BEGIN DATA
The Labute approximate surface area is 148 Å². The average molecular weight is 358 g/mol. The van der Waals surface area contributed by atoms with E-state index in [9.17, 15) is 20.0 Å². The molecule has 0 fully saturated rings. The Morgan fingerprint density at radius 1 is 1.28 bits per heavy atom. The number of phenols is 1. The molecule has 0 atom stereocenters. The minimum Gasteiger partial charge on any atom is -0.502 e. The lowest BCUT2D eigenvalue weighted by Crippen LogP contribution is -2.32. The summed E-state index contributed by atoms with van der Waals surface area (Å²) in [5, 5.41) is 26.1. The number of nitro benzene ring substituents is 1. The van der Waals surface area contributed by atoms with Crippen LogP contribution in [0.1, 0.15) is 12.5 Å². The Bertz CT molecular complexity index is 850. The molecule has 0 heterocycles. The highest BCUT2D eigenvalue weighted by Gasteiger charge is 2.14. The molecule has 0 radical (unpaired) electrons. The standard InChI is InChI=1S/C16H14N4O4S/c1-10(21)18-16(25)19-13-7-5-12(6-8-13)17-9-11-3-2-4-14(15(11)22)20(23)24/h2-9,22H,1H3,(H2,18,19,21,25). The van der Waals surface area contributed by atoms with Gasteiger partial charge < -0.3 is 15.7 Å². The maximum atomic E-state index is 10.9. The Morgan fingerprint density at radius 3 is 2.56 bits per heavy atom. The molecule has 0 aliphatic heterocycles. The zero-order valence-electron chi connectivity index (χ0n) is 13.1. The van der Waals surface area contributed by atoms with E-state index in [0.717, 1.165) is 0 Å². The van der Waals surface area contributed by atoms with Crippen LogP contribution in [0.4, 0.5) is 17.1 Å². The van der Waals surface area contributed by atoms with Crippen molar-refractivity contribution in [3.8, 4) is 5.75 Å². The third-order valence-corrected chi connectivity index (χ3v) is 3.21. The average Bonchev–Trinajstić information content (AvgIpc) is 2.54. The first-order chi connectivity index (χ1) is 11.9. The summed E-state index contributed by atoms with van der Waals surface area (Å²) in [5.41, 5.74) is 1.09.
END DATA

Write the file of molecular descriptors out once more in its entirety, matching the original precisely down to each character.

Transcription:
The Labute approximate surface area is 148 Å². The average molecular weight is 358 g/mol. The van der Waals surface area contributed by atoms with E-state index in [9.17, 15) is 20.0 Å². The molecule has 0 fully saturated rings. The Morgan fingerprint density at radius 1 is 1.28 bits per heavy atom. The number of phenols is 1. The molecule has 0 atom stereocenters. The minimum Gasteiger partial charge on any atom is -0.502 e. The lowest BCUT2D eigenvalue weighted by Crippen LogP contribution is -2.32. The summed E-state index contributed by atoms with van der Waals surface area (Å²) in [5, 5.41) is 26.1. The number of nitro benzene ring substituents is 1. The van der Waals surface area contributed by atoms with Crippen LogP contribution in [0.1, 0.15) is 12.5 Å². The Bertz CT molecular complexity index is 850. The molecule has 0 heterocycles. The highest BCUT2D eigenvalue weighted by Gasteiger charge is 2.14. The molecule has 0 radical (unpaired) electrons. The standard InChI is InChI=1S/C16H14N4O4S/c1-10(21)18-16(25)19-13-7-5-12(6-8-13)17-9-11-3-2-4-14(15(11)22)20(23)24/h2-9,22H,1H3,(H2,18,19,21,25). The van der Waals surface area contributed by atoms with Gasteiger partial charge < -0.3 is 15.7 Å². The maximum atomic E-state index is 10.9. The Morgan fingerprint density at radius 3 is 2.56 bits per heavy atom. The molecule has 0 aliphatic heterocycles. The zero-order valence-electron chi connectivity index (χ0n) is 13.1. The van der Waals surface area contributed by atoms with E-state index in [0.717, 1.165) is 0 Å². The van der Waals surface area contributed by atoms with Crippen LogP contribution in [0.4, 0.5) is 17.1 Å². The van der Waals surface area contributed by atoms with Crippen molar-refractivity contribution in [3.8, 4) is 5.75 Å². The third-order valence-corrected chi connectivity index (χ3v) is 3.21. The average Bonchev–Trinajstić information content (AvgIpc) is 2.54. The first-order chi connectivity index (χ1) is 11.9. The summed E-state index contributed by atoms with van der Waals surface area (Å²) in [5.41, 5.74) is 1.09.